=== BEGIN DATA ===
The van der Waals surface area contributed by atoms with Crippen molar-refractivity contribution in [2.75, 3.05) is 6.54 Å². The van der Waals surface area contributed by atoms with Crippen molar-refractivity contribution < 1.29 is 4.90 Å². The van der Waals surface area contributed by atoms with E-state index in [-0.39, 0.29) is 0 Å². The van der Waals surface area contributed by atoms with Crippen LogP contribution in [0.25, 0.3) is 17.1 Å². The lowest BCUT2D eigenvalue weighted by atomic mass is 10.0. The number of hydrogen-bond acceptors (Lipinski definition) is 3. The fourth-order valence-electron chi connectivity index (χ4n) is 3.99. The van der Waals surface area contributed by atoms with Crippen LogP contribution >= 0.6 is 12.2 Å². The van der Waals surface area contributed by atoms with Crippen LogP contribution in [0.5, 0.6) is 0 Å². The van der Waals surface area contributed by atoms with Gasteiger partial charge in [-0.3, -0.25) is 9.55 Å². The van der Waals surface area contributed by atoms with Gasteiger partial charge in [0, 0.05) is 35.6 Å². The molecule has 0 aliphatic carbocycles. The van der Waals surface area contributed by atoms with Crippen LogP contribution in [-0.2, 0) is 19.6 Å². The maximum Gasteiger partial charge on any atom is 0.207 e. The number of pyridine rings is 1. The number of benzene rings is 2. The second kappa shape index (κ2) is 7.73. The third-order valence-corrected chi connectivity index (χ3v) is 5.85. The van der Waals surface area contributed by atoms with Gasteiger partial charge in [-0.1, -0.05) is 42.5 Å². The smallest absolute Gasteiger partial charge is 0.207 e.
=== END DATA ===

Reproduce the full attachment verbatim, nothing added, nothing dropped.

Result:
The van der Waals surface area contributed by atoms with Crippen molar-refractivity contribution in [2.75, 3.05) is 6.54 Å². The van der Waals surface area contributed by atoms with Crippen molar-refractivity contribution < 1.29 is 4.90 Å². The van der Waals surface area contributed by atoms with E-state index in [-0.39, 0.29) is 0 Å². The van der Waals surface area contributed by atoms with Crippen LogP contribution in [0.25, 0.3) is 17.1 Å². The lowest BCUT2D eigenvalue weighted by atomic mass is 10.0. The number of hydrogen-bond acceptors (Lipinski definition) is 3. The fourth-order valence-electron chi connectivity index (χ4n) is 3.99. The van der Waals surface area contributed by atoms with Crippen LogP contribution >= 0.6 is 12.2 Å². The van der Waals surface area contributed by atoms with Crippen LogP contribution in [0.5, 0.6) is 0 Å². The van der Waals surface area contributed by atoms with Gasteiger partial charge in [-0.3, -0.25) is 9.55 Å². The van der Waals surface area contributed by atoms with Gasteiger partial charge in [0, 0.05) is 35.6 Å². The molecule has 0 aliphatic carbocycles. The van der Waals surface area contributed by atoms with Crippen LogP contribution in [-0.2, 0) is 19.6 Å². The maximum Gasteiger partial charge on any atom is 0.207 e. The number of pyridine rings is 1. The number of benzene rings is 2. The second kappa shape index (κ2) is 7.73. The third-order valence-corrected chi connectivity index (χ3v) is 5.85. The van der Waals surface area contributed by atoms with Gasteiger partial charge in [-0.1, -0.05) is 42.5 Å². The smallest absolute Gasteiger partial charge is 0.207 e.